But while Pelosi's critics are increasingly vocal, they have not yet answered critical questions about who would fill her leadership and fundraising roles if they were to mount a serious challenge for the perch atop the party Pelosi has held since 2002. Nor have they identified a challenger.
At least, not yet.
A dozen House Democrats huddled in the office of New York Rep. Kathleen Rice -- an outspoken Pelosi critic -- on Thursday afternoon, among them Massachusetts Rep. Seth Moulton and Ohio Rep. Tim Ryan. Most notable was the appearance of Louisiana Rep. Cedric Richmond, the chairman of the Congressional Black Caucus.
Those involved in the discussions described them as preliminary among like-minded lawmakers.
"I think there was consensus within the room that there are other members within the caucus who feel just like we do," Texas Rep. Filemon Vela told CNN. He emphasized that the group "was a diverse group from an ideological, geographic and ethnic standpoint."
Increasingly, Democrats concerned about Pelosi's status as a bogeyman on the right -- which Republicans have effectively used to motivate their base voters -- are warning that unless Pelosi is ousted, she could cost the party its shot at winning control of the House in the 2018 midterm elections.
"As long as Leader Pelosi is perceived as the leader of the House Democratic Caucus," Vela said, "Republicans are going to continue to spend millions and millions of dollars in those swing districts to convince those swing voters, those independent voters -- those Republican voters who might go our way -- not to vote for our Democratic candidate because of Leader Pelosi."
Fueling their fears is Democrat Jon Ossoff's loss in a hotly contested House race in the northern Atlanta suburbs.
Ossoff ran on a decidedly moderate platform with millions of dollars to back him up. But his Republican opponent, Karen Handel, as well as a GOP-aligned super PAC and the House Republicans' campaign arm, the National Republican Congressional Committee, spent millions on television ads and mailers latching Ossoff to Pelosi.
Fundraising and leadership successes
Still, Democrats would have massive gaps to fill if they were to oust Pelosi.
Chief among those is fundraising. Since 2002, Pelosi has hauled in $568 million for House Democratic campaigns -- including $141 million during the 2016 campaign cycle.
Pelosi also has a long history of holding her party together through difficult votes -- enabling former President Barack Obama to shepherd into law a series of Democratic-backed measures in 2009 and 2010 and later forcing Republicans to grapple with the politically damaging divisions within their own ranks.
No other Democrat possesses the stature to match those accomplishments.
That reality was the subtext for Pelosi's taunting remarks Thursday in which she cast her Democratic critics as hungry for attention rather than serious about ousting her.
"When it comes to personal ambition and having fun on TV, have your fun," Pelosi said. "I love the arena. I thrive on competition."
Of the political impact of the Republican attacks: "I think I'm worth the trouble," she said.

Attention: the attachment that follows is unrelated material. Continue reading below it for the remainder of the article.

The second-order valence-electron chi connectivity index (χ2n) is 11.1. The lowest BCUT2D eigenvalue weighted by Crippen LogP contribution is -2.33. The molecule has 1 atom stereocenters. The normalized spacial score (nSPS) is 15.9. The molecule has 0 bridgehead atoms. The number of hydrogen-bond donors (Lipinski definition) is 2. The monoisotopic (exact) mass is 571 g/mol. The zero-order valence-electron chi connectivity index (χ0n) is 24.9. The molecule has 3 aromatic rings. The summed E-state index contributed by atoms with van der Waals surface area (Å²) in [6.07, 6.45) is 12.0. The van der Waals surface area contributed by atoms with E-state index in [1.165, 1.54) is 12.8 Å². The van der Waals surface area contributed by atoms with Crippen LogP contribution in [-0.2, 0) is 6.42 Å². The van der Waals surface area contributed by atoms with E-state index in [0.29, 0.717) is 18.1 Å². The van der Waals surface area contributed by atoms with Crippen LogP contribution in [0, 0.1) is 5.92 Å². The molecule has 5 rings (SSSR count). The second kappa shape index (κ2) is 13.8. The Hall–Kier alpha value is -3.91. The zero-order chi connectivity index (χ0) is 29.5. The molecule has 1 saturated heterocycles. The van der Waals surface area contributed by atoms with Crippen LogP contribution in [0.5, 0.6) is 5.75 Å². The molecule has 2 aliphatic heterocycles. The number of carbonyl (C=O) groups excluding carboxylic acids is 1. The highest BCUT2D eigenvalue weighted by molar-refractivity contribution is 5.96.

But Pelosi's camp signaled she is taking the grumbling seriously. Allies and grassroots supporters were sent suggested tweets Thursday that urged Democrats not to ditch Pelosi in the middle of a high-stakes legislative battle over the future of health care reform.
Democrats supportive of Pelosi have long argued that even if she stepped aside, Republicans would demonize any new leader the party elevated.
There's also an even more basic reality: Showing that the party will dump its leader if Republicans are persistently negative enough about that leader only gives the GOP more incentive to use aggressive tactics -- and puts the next Democratic leader on tepid ground from the outset.
"They always want to choose our leaders," Pelosi said Thursday. "And usually they go after the most effective leaders."
There are, though, reasons to believe Pelosi poses a unique political problem for Democrats.
Her approval ratings are low, and while House Speaker Paul Ryan's are similarly weak, the idea of ousting Ryan doesn't animate Democratic voters the way defeating Pelosi proved to motivate conservatives in the 2010 and 2014 midterm elections, as well as the special election in Georgia.
President Donald Trump earlier Thursday even tweeted he'd like her to stick around.
And Pelosi's fundraising prowess? It comes at a cost: Pelosi is Republicans' biggest fundraising star, too.
"It's fair to say almost every cent has been raised through the prism of, 'we need to hold the Republican majority to prevent Nancy Pelosi from passing her far-left agenda,'" said Jesse Hunt, a spokesman for the National Republican Congressional Committee -- the House GOP's campaign arm.
Thin bench for House Democrats
Pelosi's potential successors have included former Rep. Rahm Emanuel -- but he left the House to become Obama's chief of staff and later to run for mayor of Chicago. Another rising House Democrat, former California Rep. Xavier Becerra, departed the House in late 2016 to accept an appointment as California's attorney general.
The top three House Democrats are now Pelosi, who is 77; Maryland Rep. Steny Hoyer, who is 78; and South Carolina Rep. Jim Clyburn, who is 76.
Those leaders have been entrenched in their current positions for years, limiting younger members' ability to rise to the top of the House Democratic ranks -- though Pelosi has created new junior leadership roles for younger members. Among those: Adding No. 2 roles to be filled by newer members on every House standing committee and adding six regional vice chairs to the Democratic Congressional Campaign Committee.
Pelosi said Thursday that she has "always featured the young 30-somethings."
"So," she said, "we are paving a way for a new generation of leadership."
When the top post among House Democrats might open up, though, Pelosi hasn't said.